Dr Robert Jay Lifton THE NAZI DOCTORS:
                        Medical Killing and the
                            Psychology of Genocide ©
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Prisoner Doctors: Collaboration with Nazi Doctors 
about it. I'm quite old now.”) and by his combination of wariness and defensiveness when we did meet. I encountered an elegantly dressed man who received me in a lavishly furnished home and referred quickly to his large clinic and his summer home on the Mediterranean.

But he also showed me the tattooed number on his arm and pointed out how low it was, meaning he had been at Auschwitz very early and very long — four full years. He told me that, when a member of a Polish resistance group, he had been arrested for listening to Allied broadcasts, had undergone six months of brutal treatment in a prison in Krakow (“You keep … expecting that at any moment they are going to shoot you”), was subjected to a severe beating at the hands of SS personnel upon his arrival in Auschwitz (from which he emerged with a broken arm), and soon afterward developed a serious case of typhus. As a patient on the medical block he observed “the way the SS did things” (giving phenol injections and removing the corpses to vehicles to carry them off); the day after his discharge, “the whole hospital was put in the gas chamber.” Even if he stressed these things in order to exculpate himself, there was no doubt about his, violent initiation not just to Auschwitz (though he also worked awhile as a laborer) but to the essence of Auschwitz  “medicine.”

He recalled with some feeling the terror of the early Auschwitz period: how large numbers of Polish prisoners died every day from various forms of brutality; and how this was in accordance with the overall Nazi project of destroying the Polish intelligentsia. Then he added in a way I thought odd, “For their strategy, maybe that was right” — odd because he seemed unusually empathic toward “their strategy.”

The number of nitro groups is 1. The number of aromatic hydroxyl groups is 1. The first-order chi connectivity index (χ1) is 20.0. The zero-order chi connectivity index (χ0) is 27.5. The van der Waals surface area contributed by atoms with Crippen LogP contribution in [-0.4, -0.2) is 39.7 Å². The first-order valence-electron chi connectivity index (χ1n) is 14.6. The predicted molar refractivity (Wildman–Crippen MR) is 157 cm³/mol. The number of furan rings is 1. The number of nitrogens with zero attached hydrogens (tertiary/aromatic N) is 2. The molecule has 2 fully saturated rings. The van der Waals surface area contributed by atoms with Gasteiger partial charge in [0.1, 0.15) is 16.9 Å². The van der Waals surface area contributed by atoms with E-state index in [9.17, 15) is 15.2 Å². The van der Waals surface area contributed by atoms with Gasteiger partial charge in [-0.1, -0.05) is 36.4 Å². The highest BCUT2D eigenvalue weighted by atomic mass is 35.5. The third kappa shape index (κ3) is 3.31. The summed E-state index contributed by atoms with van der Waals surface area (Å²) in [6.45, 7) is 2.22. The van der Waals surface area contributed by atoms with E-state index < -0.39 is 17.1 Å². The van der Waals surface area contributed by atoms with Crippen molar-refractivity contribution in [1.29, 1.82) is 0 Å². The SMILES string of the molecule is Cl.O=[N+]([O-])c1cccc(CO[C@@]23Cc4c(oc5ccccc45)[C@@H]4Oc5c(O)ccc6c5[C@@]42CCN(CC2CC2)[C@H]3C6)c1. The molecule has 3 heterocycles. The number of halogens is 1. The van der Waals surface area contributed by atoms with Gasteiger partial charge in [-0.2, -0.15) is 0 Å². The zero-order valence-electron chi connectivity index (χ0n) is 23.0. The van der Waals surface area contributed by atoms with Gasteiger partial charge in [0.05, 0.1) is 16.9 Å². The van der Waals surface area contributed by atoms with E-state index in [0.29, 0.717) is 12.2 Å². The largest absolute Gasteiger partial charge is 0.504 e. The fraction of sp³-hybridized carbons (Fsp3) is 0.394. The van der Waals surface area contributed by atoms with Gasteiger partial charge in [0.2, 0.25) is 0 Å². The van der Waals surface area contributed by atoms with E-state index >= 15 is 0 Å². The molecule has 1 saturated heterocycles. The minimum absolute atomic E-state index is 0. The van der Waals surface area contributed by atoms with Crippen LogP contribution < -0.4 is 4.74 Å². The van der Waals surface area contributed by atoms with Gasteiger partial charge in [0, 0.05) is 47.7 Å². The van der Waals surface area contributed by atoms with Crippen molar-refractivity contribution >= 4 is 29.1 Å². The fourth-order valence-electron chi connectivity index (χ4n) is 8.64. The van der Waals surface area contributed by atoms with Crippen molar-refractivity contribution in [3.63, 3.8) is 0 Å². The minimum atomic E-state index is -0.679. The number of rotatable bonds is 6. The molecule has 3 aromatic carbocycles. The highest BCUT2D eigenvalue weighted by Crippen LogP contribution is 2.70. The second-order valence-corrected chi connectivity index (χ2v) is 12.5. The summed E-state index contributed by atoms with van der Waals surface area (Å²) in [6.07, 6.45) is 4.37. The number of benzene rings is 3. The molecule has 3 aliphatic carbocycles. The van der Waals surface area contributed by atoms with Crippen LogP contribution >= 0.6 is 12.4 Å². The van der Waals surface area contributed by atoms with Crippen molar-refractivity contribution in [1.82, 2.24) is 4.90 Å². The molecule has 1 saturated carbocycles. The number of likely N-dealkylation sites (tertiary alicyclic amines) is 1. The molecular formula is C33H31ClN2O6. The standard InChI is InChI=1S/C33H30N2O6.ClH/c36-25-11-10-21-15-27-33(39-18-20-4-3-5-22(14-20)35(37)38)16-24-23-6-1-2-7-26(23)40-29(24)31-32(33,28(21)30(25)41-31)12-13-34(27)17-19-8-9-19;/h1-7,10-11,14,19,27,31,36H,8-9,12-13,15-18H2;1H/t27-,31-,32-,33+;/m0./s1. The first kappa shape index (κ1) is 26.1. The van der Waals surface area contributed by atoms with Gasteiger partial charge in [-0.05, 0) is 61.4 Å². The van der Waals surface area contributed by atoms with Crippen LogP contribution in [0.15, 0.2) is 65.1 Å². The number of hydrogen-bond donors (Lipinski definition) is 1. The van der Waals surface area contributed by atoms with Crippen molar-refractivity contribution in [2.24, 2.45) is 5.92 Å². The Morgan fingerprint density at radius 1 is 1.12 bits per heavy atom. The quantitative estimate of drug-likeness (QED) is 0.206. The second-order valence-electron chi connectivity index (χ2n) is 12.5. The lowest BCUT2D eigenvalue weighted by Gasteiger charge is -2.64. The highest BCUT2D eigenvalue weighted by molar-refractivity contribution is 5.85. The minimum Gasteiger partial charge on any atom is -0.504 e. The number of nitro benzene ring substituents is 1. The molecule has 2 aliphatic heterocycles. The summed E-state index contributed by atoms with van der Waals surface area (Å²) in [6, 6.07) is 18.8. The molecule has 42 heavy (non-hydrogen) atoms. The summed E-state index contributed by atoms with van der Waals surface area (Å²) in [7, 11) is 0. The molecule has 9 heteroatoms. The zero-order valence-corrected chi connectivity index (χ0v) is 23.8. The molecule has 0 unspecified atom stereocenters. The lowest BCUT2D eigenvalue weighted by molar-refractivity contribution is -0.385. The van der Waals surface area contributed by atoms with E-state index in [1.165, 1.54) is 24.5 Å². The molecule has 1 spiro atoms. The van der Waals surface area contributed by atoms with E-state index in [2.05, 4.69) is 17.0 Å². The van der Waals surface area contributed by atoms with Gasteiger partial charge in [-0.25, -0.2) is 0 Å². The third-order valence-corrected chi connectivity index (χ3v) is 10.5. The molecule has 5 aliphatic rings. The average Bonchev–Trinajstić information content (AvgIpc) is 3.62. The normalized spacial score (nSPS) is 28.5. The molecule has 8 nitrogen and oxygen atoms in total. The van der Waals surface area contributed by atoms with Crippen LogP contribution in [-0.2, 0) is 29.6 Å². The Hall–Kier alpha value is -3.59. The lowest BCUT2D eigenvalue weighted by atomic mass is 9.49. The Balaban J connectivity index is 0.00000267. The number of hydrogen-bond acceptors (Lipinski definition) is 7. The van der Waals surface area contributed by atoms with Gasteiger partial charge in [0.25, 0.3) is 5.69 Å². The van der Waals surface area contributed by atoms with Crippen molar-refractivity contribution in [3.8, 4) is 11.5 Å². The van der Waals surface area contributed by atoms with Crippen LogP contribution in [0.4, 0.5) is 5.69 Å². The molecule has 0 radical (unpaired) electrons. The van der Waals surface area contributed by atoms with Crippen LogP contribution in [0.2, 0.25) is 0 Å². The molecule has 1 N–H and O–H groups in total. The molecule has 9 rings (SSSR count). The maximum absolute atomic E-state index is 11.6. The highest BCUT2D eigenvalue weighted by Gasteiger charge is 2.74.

His situation improved greatly when he was permitted to do medical work and then to run a large medical block at a major subcamp. There he described himself as beleaguered by political prisoners whom he referred to as “old German Communists,” “Jewish Communists,” and “German Jewish Communists” who, he claimed, constantly made trouble for him by intriguing against him. He insisted that some of those people were still doing so in attempts to accuse him falsely (he was referring not only to attitudes held about him but to talk of bringing him to trial).

Jacob R. gave what is undoubtedly an accurate picture of the situation Dr. T. referred to. A Jewish Communist prisoner, who was an influential functionary in the hospital, told Dr. R., when he arrived there, that T. was anti-Semitic and fascistic and had to be countered; while T. went much further at the time and confided to R. that it was necessary “to eliminate certain Communists” and that R. could have the functionary’s job when the latter had been properly taken care of. Jacob R had the impression that his troubled retreat from any such suggestion was viewed by Adam T. as “very dumb,” that Dr. T. had taken on Auschwitz mores to an unusual degree, that “he considered himself like a god in the hospital” and embraced “his absolute power” without restraint. T. came to resemble Nazi doctors in performing surgery on Jewish prisoners “just to learn  
Medical Killing and the
Psychology of Genocide

Robert J. Lifton
ISBN 0-465-09094
© 1986
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